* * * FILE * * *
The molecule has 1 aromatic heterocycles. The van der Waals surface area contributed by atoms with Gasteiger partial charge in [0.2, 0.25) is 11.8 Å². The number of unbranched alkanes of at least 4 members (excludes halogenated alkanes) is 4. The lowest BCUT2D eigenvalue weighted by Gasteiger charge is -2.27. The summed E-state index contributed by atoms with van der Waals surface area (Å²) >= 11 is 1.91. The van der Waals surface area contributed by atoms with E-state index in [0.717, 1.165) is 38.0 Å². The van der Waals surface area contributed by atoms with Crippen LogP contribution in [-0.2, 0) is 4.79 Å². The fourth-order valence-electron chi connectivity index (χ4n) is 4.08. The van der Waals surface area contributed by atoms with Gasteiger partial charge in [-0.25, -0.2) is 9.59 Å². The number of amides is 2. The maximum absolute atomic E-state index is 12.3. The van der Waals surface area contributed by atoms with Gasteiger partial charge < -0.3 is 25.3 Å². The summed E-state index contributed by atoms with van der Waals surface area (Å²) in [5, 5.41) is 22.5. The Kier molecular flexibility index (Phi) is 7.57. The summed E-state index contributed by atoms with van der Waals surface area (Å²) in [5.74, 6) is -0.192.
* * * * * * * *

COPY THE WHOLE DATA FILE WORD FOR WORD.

The molecule has 1 aromatic heterocycles. The van der Waals surface area contributed by atoms with Gasteiger partial charge in [0.2, 0.25) is 11.8 Å². The number of unbranched alkanes of at least 4 members (excludes halogenated alkanes) is 4. The lowest BCUT2D eigenvalue weighted by Gasteiger charge is -2.27. The summed E-state index contributed by atoms with van der Waals surface area (Å²) >= 11 is 1.91. The van der Waals surface area contributed by atoms with E-state index in [0.717, 1.165) is 38.0 Å². The van der Waals surface area contributed by atoms with Crippen LogP contribution in [-0.2, 0) is 4.79 Å². The fourth-order valence-electron chi connectivity index (χ4n) is 4.08. The van der Waals surface area contributed by atoms with Gasteiger partial charge in [-0.25, -0.2) is 9.59 Å². The number of amides is 2. The maximum absolute atomic E-state index is 12.3. The van der Waals surface area contributed by atoms with Gasteiger partial charge < -0.3 is 25.3 Å². The summed E-state index contributed by atoms with van der Waals surface area (Å²) in [5, 5.41) is 22.5. The Kier molecular flexibility index (Phi) is 7.57. The summed E-state index contributed by atoms with van der Waals surface area (Å²) in [5.74, 6) is -0.192.